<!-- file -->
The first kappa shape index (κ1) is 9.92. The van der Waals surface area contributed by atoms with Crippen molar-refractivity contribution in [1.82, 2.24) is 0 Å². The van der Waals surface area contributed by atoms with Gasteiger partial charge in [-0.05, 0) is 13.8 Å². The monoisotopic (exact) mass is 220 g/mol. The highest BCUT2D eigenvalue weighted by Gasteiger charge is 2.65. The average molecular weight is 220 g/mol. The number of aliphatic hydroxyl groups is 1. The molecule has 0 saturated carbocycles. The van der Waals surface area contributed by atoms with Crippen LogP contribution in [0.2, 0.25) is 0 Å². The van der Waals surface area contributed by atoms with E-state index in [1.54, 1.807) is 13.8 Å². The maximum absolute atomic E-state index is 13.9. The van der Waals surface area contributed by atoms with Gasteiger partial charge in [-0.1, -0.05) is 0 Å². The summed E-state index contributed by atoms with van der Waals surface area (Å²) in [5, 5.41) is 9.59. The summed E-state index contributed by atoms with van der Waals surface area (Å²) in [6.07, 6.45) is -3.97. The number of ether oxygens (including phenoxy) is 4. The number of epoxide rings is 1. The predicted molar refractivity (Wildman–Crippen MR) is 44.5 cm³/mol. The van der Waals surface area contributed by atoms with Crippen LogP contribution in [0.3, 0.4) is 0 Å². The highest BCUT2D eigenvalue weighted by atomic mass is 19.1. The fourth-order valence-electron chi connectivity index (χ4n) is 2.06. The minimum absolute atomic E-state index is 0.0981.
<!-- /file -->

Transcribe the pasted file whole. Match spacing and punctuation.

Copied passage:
The first kappa shape index (κ1) is 9.92. The van der Waals surface area contributed by atoms with Crippen molar-refractivity contribution in [1.82, 2.24) is 0 Å². The van der Waals surface area contributed by atoms with Gasteiger partial charge in [-0.05, 0) is 13.8 Å². The monoisotopic (exact) mass is 220 g/mol. The highest BCUT2D eigenvalue weighted by Gasteiger charge is 2.65. The average molecular weight is 220 g/mol. The number of aliphatic hydroxyl groups is 1. The molecule has 0 saturated carbocycles. The van der Waals surface area contributed by atoms with Crippen LogP contribution in [0.2, 0.25) is 0 Å². The van der Waals surface area contributed by atoms with E-state index in [1.54, 1.807) is 13.8 Å². The maximum absolute atomic E-state index is 13.9. The van der Waals surface area contributed by atoms with Gasteiger partial charge in [-0.1, -0.05) is 0 Å². The summed E-state index contributed by atoms with van der Waals surface area (Å²) in [5, 5.41) is 9.59. The summed E-state index contributed by atoms with van der Waals surface area (Å²) in [6.07, 6.45) is -3.97. The number of ether oxygens (including phenoxy) is 4. The number of epoxide rings is 1. The predicted molar refractivity (Wildman–Crippen MR) is 44.5 cm³/mol. The van der Waals surface area contributed by atoms with Crippen LogP contribution in [0.3, 0.4) is 0 Å². The highest BCUT2D eigenvalue weighted by atomic mass is 19.1. The fourth-order valence-electron chi connectivity index (χ4n) is 2.06. The minimum absolute atomic E-state index is 0.0981.